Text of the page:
He Read All 27,000 Marvel Comic Books and Lived to Tell the Tale

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By Junot Díaz

A Journey to the Ends of the Biggest Story Ever Told
By Douglas Wolk

If Western popular culture has a common idiom, a force that binds us all, the stories contained in Marvel comics are probably it. In a few short decades, the Marvel Universe (in all its corporate manifestations) has rewired how millions, perhaps even billions, of people imagine what is possible, what is heroic, what is good. Once confined to dime store spinner racks, Marvel’s creations have burst free of their humble roots, hulking out into one of the most successful transmedia empires on the planet.

That is one version of the Marvel story, perhaps the most obvious. There are others, naturally, as befits a Galactus-size behemoth. There are the lives of the genius creators who broke their backs making it all happen or the perspective of one of the many superhero teams that defines the Marvel brand. Another narrative, though, is hiding in plain sight. It’s the one contained within the 27,000 comic books that Marvel published between 1961 and today — what the writer Douglas Wolk calls “the longest continuous, self-contained work of fiction ever created: over half a million pages to date and growing.”

Wolk, a lifelong comic fan who won an Eisner Award for his excellent “Reading Comics,” wondered (as only a true comic fan could) what those 27,000 comics — the original source for all the movies, TV shows, action figures, cartoons, video games, T-shirts, cosplayers — might say to us as a single body of work.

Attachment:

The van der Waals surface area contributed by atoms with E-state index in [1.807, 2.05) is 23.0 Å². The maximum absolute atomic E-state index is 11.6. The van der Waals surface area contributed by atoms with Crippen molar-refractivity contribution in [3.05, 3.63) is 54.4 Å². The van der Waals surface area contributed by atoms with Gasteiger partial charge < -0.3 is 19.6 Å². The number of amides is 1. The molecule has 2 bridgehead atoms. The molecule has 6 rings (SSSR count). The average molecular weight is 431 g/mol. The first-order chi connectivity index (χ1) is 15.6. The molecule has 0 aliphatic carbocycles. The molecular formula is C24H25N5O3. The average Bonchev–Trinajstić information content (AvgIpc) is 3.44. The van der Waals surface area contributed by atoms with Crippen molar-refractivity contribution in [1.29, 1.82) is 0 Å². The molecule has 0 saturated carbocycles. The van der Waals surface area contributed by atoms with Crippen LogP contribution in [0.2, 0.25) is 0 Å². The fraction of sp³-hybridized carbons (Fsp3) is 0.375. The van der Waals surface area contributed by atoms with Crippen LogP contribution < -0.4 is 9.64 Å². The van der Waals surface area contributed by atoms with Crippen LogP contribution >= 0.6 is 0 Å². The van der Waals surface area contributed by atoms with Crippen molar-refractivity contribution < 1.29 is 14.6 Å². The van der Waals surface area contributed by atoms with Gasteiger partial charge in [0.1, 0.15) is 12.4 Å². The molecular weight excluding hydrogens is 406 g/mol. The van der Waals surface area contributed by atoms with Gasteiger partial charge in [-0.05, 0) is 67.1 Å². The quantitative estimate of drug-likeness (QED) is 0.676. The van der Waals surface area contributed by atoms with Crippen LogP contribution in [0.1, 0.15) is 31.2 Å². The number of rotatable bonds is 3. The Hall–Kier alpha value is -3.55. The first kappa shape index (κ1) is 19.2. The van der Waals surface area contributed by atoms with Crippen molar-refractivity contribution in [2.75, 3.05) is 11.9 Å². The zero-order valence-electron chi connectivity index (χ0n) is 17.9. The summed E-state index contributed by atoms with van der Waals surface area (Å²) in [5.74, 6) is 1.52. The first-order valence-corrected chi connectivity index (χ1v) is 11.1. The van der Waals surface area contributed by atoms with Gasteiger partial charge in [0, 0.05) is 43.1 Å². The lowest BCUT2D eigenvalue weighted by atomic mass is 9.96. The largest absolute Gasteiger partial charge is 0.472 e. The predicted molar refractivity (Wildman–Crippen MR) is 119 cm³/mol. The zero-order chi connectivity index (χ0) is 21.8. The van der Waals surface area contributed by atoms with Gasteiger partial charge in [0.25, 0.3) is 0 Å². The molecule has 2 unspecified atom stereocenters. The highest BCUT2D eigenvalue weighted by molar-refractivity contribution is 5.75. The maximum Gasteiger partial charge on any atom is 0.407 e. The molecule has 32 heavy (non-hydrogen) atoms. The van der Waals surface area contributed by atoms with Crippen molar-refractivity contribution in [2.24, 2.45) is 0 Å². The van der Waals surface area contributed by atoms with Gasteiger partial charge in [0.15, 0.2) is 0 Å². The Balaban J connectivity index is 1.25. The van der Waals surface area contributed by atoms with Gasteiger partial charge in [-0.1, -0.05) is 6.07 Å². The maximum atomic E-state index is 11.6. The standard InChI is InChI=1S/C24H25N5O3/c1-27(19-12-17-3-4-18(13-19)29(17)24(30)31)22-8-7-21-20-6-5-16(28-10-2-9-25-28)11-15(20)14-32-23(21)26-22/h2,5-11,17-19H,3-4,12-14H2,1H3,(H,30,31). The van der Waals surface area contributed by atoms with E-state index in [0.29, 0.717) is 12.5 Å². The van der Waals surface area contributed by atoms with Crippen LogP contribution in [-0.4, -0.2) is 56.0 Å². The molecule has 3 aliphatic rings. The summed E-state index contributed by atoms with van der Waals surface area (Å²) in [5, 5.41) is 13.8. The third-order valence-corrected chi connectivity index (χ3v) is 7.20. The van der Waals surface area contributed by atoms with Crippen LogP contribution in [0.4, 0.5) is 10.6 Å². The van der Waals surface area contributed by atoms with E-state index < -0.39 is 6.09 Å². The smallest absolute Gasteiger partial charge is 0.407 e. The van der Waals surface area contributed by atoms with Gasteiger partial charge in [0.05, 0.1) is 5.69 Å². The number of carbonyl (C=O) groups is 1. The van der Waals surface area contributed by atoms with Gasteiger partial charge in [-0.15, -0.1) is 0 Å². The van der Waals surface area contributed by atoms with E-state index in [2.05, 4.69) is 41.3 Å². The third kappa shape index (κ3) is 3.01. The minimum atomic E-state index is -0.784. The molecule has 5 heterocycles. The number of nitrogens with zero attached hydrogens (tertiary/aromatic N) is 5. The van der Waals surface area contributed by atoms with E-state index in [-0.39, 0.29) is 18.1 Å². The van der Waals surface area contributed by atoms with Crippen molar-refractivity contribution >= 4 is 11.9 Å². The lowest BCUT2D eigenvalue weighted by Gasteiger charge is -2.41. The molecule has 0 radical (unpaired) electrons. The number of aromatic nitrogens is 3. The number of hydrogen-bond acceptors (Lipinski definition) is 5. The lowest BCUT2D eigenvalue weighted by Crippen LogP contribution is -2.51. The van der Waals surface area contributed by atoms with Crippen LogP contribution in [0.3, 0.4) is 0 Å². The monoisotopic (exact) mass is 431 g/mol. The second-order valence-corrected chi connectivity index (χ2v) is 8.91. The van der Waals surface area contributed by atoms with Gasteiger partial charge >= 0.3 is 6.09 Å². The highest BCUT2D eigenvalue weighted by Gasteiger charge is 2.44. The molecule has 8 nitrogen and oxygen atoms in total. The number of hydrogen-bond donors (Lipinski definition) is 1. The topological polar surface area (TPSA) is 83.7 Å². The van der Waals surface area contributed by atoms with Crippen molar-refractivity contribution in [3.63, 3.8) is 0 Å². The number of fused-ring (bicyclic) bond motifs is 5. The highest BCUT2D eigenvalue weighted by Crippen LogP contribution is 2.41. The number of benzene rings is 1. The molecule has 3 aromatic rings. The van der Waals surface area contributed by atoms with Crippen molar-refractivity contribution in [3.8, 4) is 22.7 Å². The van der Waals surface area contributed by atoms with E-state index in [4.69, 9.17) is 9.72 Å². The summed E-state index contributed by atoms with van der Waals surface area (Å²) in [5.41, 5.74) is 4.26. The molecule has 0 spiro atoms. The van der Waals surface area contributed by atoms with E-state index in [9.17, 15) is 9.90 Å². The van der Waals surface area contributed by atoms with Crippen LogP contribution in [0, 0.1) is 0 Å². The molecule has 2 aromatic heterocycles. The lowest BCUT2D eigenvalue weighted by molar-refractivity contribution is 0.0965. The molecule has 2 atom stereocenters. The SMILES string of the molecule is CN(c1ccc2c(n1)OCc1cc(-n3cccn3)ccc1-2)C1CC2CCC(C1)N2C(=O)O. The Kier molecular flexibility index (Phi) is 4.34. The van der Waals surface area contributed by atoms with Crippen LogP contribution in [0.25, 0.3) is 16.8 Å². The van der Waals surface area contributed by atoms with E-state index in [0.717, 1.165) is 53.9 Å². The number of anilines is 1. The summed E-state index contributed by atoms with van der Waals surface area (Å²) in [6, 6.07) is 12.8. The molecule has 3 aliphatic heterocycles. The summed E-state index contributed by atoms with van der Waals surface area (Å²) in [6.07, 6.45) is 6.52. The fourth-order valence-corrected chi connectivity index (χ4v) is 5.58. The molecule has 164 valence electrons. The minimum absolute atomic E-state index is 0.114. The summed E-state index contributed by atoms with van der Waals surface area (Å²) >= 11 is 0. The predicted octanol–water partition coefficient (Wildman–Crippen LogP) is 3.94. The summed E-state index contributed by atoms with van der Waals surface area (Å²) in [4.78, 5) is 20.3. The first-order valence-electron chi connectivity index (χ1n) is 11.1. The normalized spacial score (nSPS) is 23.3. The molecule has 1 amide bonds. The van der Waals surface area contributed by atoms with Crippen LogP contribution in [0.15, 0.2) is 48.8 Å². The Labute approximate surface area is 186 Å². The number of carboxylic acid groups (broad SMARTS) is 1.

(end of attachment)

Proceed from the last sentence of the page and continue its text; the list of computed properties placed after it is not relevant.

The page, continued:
So Wolk read them. All 27,000 Marvel comics, give or take a few.

The result is “All of the Marvels”: Wolk’s brilliant, eccentric, moving and wholly wonderful attempt to distill it all into a coherent narrative.

If you grew up on Marvel comics like I did, “All of the Marvels” will be a gift. If your relationship with the monthly books is at best spotty — if, for example, you can’t tell your Heralds of Galactus from your Brotherhood of Evil Mutants, or your Jack Kirby from your Steve Ditko — “All of the Marvels” will be an eye-opener, and Wolk’s learned enthusiasm will have you dropping coin at your local comic book shop before you turn the last page.

A small warning, though: For a book that moves with the kineticism of a Kirby double-page spread, “All of the Marvels” kicks off on the square side, with Wolk explaining his methodology, laying out which comics he read, and the ones he did not, taking time to address the questions he imagines his readers will have. All necessary, I’m sure, but I won’t lie — the opening few chapters are a bit of a slog, and not at all indicative of what is to come.

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